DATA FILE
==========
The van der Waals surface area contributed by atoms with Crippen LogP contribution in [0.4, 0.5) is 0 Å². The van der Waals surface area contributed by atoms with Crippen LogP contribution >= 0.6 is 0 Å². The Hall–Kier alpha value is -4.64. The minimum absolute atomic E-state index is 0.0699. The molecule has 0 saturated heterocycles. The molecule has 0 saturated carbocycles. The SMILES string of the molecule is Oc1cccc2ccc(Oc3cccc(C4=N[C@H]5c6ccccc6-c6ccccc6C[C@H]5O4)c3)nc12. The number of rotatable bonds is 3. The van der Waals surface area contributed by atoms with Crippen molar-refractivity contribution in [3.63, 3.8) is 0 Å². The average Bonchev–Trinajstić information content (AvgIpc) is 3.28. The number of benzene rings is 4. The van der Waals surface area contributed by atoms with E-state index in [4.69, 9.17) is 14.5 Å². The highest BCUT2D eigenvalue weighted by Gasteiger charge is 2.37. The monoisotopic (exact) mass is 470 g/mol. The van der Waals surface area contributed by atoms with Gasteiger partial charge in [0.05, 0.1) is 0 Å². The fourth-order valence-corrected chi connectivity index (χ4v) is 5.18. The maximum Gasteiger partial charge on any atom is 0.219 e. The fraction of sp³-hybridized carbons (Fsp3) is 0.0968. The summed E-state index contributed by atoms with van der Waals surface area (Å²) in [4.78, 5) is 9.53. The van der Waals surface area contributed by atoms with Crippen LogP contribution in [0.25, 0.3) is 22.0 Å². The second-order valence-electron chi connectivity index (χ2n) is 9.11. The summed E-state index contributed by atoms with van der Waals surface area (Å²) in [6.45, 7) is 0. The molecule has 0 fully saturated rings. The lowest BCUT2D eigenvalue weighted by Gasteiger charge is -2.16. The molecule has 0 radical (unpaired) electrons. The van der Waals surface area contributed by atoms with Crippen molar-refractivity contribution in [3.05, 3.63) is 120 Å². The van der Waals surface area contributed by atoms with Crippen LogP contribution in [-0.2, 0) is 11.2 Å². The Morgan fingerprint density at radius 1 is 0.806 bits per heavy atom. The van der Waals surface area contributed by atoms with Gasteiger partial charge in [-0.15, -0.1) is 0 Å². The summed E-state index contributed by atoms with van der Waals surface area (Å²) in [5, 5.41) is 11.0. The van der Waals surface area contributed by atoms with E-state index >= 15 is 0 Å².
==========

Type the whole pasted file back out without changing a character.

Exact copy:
The van der Waals surface area contributed by atoms with Crippen LogP contribution in [0.4, 0.5) is 0 Å². The van der Waals surface area contributed by atoms with Crippen LogP contribution >= 0.6 is 0 Å². The Hall–Kier alpha value is -4.64. The minimum absolute atomic E-state index is 0.0699. The molecule has 0 saturated heterocycles. The molecule has 0 saturated carbocycles. The SMILES string of the molecule is Oc1cccc2ccc(Oc3cccc(C4=N[C@H]5c6ccccc6-c6ccccc6C[C@H]5O4)c3)nc12. The number of rotatable bonds is 3. The van der Waals surface area contributed by atoms with Crippen molar-refractivity contribution in [3.63, 3.8) is 0 Å². The average Bonchev–Trinajstić information content (AvgIpc) is 3.28. The number of benzene rings is 4. The van der Waals surface area contributed by atoms with E-state index in [4.69, 9.17) is 14.5 Å². The highest BCUT2D eigenvalue weighted by Gasteiger charge is 2.37. The monoisotopic (exact) mass is 470 g/mol. The van der Waals surface area contributed by atoms with Gasteiger partial charge in [0.05, 0.1) is 0 Å². The fourth-order valence-corrected chi connectivity index (χ4v) is 5.18. The maximum Gasteiger partial charge on any atom is 0.219 e. The fraction of sp³-hybridized carbons (Fsp3) is 0.0968. The summed E-state index contributed by atoms with van der Waals surface area (Å²) in [4.78, 5) is 9.53. The van der Waals surface area contributed by atoms with Crippen LogP contribution in [0.25, 0.3) is 22.0 Å². The second-order valence-electron chi connectivity index (χ2n) is 9.11. The summed E-state index contributed by atoms with van der Waals surface area (Å²) in [6.45, 7) is 0. The molecule has 0 fully saturated rings. The lowest BCUT2D eigenvalue weighted by Gasteiger charge is -2.16. The molecule has 0 radical (unpaired) electrons. The van der Waals surface area contributed by atoms with Crippen molar-refractivity contribution in [3.05, 3.63) is 120 Å². The van der Waals surface area contributed by atoms with Crippen LogP contribution in [-0.2, 0) is 11.2 Å². The Morgan fingerprint density at radius 1 is 0.806 bits per heavy atom. The van der Waals surface area contributed by atoms with Gasteiger partial charge in [-0.15, -0.1) is 0 Å². The summed E-state index contributed by atoms with van der Waals surface area (Å²) in [5, 5.41) is 11.0. The van der Waals surface area contributed by atoms with E-state index >= 15 is 0 Å².